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Scrap the stern emails: students with high absence rates need support

By Ella Devereux Dec 2, 2021
Stressed person holding a book to her faceUniversities need to offer students a safe space to speak about their problems. Photo: Siora Photography on Unsplash

As we enter the darker winter months, characterised by cold mornings and daylight saving, it can feel harder to embrace the commute to university.

Attendance at nine o’clock lectures is noticeably sparser in winter, as everyone battles to get themselves out of bed. As a result, it is unsurprising when you become the recipient of a few stern ‘poor attendance’ emails from lecturers.

At what point does poor attendance become a more serious matter for the university?

In the general student regulations 2021/22 document for Kingston University, it states that where “engagement is identified as causing concern the university will write to you to offer academic guidance and to remind you that failure to engage may result in the termination of your registration.”

On the surface this seems fair, given that there is little point in paying for a degree which you are not engaged with.

But to students who are not attending because their mental wellbeing has deteriorated – this statement is likely to increase the quantity of negative thoughts already swirling around their heads.

This statement enforces a feeling of wrongdoing within any student, and a telling off is the last thing that some require.

Not only is this threat unwarranted, arguably, it is hollow. After all, what university would kick a student out when they can squeeze £27,000 out of them over three years?

Repeated poor attendance can become an inescapable cycle

As someone who had around 50 per cent attendance in my first year, I know that repeated poor attendance can become an inescapable cycle.

If you spend enough time away from lectures, it feels like there is no feasible way to catch up.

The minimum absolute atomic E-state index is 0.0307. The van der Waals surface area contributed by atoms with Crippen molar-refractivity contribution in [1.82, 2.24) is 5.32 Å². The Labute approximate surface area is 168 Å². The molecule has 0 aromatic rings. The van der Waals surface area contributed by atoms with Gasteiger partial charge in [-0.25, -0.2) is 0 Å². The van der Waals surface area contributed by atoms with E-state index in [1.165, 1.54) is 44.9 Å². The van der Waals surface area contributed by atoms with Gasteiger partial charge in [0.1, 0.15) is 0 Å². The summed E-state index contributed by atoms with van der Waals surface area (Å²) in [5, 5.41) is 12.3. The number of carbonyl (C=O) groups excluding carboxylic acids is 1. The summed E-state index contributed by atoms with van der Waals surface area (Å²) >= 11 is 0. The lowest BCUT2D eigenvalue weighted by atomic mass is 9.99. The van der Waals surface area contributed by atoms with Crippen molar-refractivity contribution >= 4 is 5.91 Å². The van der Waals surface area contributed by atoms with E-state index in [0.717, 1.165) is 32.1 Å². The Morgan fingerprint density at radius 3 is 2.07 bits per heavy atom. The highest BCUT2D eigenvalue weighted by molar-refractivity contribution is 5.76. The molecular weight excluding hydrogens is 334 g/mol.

I have often felt that stern “where were you today?” emails make a generalisation about absence. There really is no telling why someone didn’t come in.

This generalisation can be dangerous, much akin to the hollow threats of academic termination, it they can create a feeling of wrongdoing within a person, even when you know if you had the means, you would have attended that day.

Personal tutors need to offer guidance and support

However there is a lifeline offered to students in the form of personal tutors.

The success of this relationship feels somewhat based on luck, as students who will never cross paths with their personal tutors in lectures may feel reluctant to go to these individuals with problems in personal or academic life.

This relationship can be most effective if tutors can offer guidance and support to students who admit that they are struggling.

If we want to get students back into the classroom we need to support them, not punish them

This demonstrates, then, that the best way to break the cycle of poor attendance is to offer students a safe space to speak.

Rather than treating all students as wrongdoers, treat all students as people who might be struggling and in need of a helping hand.

Of course, we need to strike a balance between this approach to frequenting absentees whilst ensuring that the academic achievement of other’s is not affected.

Students will naturally be encouraged to break the cycle of non-attendance if they feel like they are coming back into a space which is non-judgemental.

If you have been affected by anything in this article, and you want to reach out for professional support, this resource below from Mind is very helpful for how to talk to a GP about your mental health.

You can also contact the Samaritans at any time on 116 123 or visit Kingston University’s wellbeing pages.

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